By Alan Scherstuhl
By Mark Holcombe
By Scott Foundas
By Nick Pinkerton
By Michael Atkinson
By Scott Foundas
By Keith Phipps
By Alan Scherstuhl
Tell me not, friar, that thou hear'st of this, Unless thou tell me how I may prevent it: If, in thy wisdom, thou canst give no help, Do thou but call my resolution wise, And with this knife I'll help it presently.
—Juliet to Friar Laurence, in William Shakespeare's Romeo and Juliet, Act IV, Scene I
"How is this one better than the other one?"
This is what I heard one critic mutter as the lights went down on a screening of the latest documentary of climate doom, The 11th Hour. I knew just what he meant. The last one featured Al Gore, won an Oscar, and miraculously shifted the tide of public opinion toward the climate change yea-sayers (that is, the broad range of scientists not paid by ExxonMobil to insist that even if Greenland is melting, it isn't because of us). It was a movie that enlightened legions, scared many and galvanized a few, but also left us limp and powerless in our seats, unsure of how to transport our bodies home afterward without ruining everything completely and forever. I mean, this guy was the vice president, for God's sake: If he couldn't do anything to stop climate change, how can we, in our puny little everyday lives, possibly compete?
It didn't help that An Inconvenient Truth wound down with titles against a black screen suggesting we all switch to hybrid cars and screw in compact fluorescents throughout our modest homes. In fact, it made things worse. It made it appear as if the film's producers, director, and even Gore himself were unaware that nothing short of a far-reaching political solution—like mandating that wind and solar replace fossil-based fuels—will reverse our lethal course. Think we can do it, folks? Uh, no.
Personally, I doubted I could take that again. With no disrespect to the former veep, I didn't need to be told once more of drowning polar bears, hypoxified oceans, or desertified forests. Nor did I need yet another reminder of how the sun's stored fossil energy, released in the form of petroleum and coal, has coated our planet with such a fog of carbon dioxide that heat can no longer escape. Or that our droughts have grown longer, our storms more violent, and floods more frequent as the Earth's climate responds to this creeping shift in temperature. And I don't happen to believe it will help much if we all set our AC to 78 degrees and drive our Mini Coopers 55 miles per hour unless our world leaders also agree to embrace and enforce huge, realistic solutions—solutions even a U.S. vice president could enact were he but in office.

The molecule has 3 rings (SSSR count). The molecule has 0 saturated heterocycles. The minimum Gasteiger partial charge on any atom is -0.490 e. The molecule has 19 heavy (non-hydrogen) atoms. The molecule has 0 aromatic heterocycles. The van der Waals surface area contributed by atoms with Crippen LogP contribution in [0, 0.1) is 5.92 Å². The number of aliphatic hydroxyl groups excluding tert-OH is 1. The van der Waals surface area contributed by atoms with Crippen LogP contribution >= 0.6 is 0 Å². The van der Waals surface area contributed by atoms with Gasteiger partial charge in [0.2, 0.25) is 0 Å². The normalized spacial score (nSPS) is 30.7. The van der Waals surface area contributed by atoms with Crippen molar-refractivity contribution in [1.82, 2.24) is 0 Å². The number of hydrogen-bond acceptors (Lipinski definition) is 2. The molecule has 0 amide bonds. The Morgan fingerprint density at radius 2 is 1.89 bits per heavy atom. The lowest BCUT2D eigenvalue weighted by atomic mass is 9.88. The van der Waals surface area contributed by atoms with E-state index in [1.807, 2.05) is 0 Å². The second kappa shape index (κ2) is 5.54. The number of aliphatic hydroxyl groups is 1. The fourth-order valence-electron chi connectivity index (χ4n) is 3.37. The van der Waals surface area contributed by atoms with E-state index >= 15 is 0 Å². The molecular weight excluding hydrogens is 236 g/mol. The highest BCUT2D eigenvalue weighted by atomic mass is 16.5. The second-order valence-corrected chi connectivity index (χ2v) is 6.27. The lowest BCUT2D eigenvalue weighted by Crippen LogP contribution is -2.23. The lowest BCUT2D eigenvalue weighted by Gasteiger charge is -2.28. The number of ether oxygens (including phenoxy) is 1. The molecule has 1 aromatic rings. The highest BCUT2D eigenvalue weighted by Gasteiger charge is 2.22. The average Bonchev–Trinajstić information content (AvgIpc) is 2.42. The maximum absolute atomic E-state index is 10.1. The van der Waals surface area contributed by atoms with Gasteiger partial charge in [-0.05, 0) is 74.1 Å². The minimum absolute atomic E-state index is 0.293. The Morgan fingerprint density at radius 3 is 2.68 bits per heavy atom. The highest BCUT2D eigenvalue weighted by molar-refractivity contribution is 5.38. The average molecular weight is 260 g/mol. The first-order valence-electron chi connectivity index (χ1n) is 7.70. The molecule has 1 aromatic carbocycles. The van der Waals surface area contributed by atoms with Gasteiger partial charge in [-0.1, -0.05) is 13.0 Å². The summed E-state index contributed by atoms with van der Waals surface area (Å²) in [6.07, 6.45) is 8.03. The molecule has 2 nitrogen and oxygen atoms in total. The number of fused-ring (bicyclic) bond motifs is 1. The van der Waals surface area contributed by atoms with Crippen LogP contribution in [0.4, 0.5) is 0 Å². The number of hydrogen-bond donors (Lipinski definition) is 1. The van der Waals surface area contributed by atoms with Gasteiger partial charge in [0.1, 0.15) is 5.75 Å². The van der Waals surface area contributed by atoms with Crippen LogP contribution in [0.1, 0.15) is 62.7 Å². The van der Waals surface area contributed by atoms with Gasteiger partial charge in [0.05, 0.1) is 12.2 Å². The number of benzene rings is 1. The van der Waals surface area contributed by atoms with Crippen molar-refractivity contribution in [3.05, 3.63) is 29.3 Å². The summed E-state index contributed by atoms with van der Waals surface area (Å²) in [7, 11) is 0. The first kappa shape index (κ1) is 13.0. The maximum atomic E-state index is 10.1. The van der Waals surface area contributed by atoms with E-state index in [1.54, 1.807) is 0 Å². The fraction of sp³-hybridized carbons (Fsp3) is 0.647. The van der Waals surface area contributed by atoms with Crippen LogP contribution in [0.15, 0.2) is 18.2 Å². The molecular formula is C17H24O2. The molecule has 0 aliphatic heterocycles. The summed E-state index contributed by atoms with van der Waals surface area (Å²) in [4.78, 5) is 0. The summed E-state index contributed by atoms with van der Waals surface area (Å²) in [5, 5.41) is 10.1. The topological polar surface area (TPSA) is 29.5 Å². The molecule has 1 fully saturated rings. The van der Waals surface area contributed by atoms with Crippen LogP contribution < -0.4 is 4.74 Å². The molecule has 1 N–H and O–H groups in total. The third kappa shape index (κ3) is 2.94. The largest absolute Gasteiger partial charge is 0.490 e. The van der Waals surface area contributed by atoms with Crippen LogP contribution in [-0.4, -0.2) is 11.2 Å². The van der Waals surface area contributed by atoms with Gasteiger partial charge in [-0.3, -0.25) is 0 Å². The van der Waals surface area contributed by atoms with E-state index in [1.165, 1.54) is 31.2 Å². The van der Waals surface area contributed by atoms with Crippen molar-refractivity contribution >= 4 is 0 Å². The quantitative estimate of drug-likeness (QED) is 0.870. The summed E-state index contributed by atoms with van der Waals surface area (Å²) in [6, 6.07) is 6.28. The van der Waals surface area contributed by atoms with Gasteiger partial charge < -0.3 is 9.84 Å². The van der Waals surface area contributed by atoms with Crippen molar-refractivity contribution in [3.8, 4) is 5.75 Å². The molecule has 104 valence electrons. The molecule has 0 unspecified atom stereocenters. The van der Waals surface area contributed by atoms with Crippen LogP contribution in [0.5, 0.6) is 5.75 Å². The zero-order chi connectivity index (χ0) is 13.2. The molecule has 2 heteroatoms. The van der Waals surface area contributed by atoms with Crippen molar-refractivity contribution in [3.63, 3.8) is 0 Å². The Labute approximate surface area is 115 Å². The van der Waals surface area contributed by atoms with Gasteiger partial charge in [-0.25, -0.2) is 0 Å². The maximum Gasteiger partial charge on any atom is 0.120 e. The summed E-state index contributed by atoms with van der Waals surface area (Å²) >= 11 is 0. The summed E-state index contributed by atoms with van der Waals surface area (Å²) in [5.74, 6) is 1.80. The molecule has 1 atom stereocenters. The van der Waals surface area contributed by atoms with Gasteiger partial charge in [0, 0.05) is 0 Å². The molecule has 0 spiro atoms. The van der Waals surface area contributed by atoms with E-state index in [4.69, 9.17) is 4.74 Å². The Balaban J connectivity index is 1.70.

On this, The 11th Hour doesn't start out well. Narrated by Leonardo DiCaprio—a superb actor but oddly dispassionate as an authority figure—and directed by Leila Conners Petersen and her sister, Nadia Conners, The 11th Hour parades a dizzying crew of talking heads across the screen, intercut with horrifying shots of factory-farm animals and F4 tornadoes and gooey black effluent flowing into pristine oceans. It lines up scientists such as Stephen Hawking and NASA's James Hansen—a climate expert the Bush administration notoriously fought to silence—with more progressive visionaries such as author and radio host Thom Hartmann, who rightly warns that the buildup of carbon dioxide in our delicate earthly atmosphere is only the most conspicuous symptom of our biosphere's malignant disease. Indeed, the film stresses, we are not just warming the planet but also destroying habitats and poisoning soils, filling large pits in the ground with toxic waste and squandering supplies of fresh water. In the process, the species we most endanger may be our own. "The environment is going to survive," advises one expert, Kenny Ausubel. "It's us that's not going to survive."
Ausubel, a folksy type with a meager beard and the unpretentious air of a country farmer, is the founder of a social and environmental organization known as Bioneers, and many of the people in the film—from mycologist Paul Stamets to TreePeople founder Andy Lipkis—will be familiar to viewers who have attended Bioneers' annual conference, held in Marin County every October. (They'll also be familiar with DiCaprio's mom, Irmelin DiCaprio, the film's executive producer and a devoted Bioneers attendee.) At Bioneers conferences over the last decade, Stamets has explained how hay bales inoculated with oyster mushrooms can filter downstream pollution from coffee plantations; "Cradle to Cradle" architect William McDonough has presented environmental remediation as a manageable design problem; and attorney Tom Linzey has explained how he led a coalition of small farmers to victory over Monsanto Corp., which had tried to turn precious fields in Pennsylvania to sludge. They are all galvanizing speakers, ready with inventions to explode definitions of the possible—inventions that sometimes seem like benevolent wizardry, but have also remained confined to the margins of progressive environmentalism. In the years I attended Bioneers, I often walked away fortified but spent the next year frustrated—it just wasn't possible to get enough people to read of such groundbreaking technological wonders to really make them stick. I wanted to see these people in the boardrooms of large corporations and on White House energy task forces, and I desperately wanted them to be heard.
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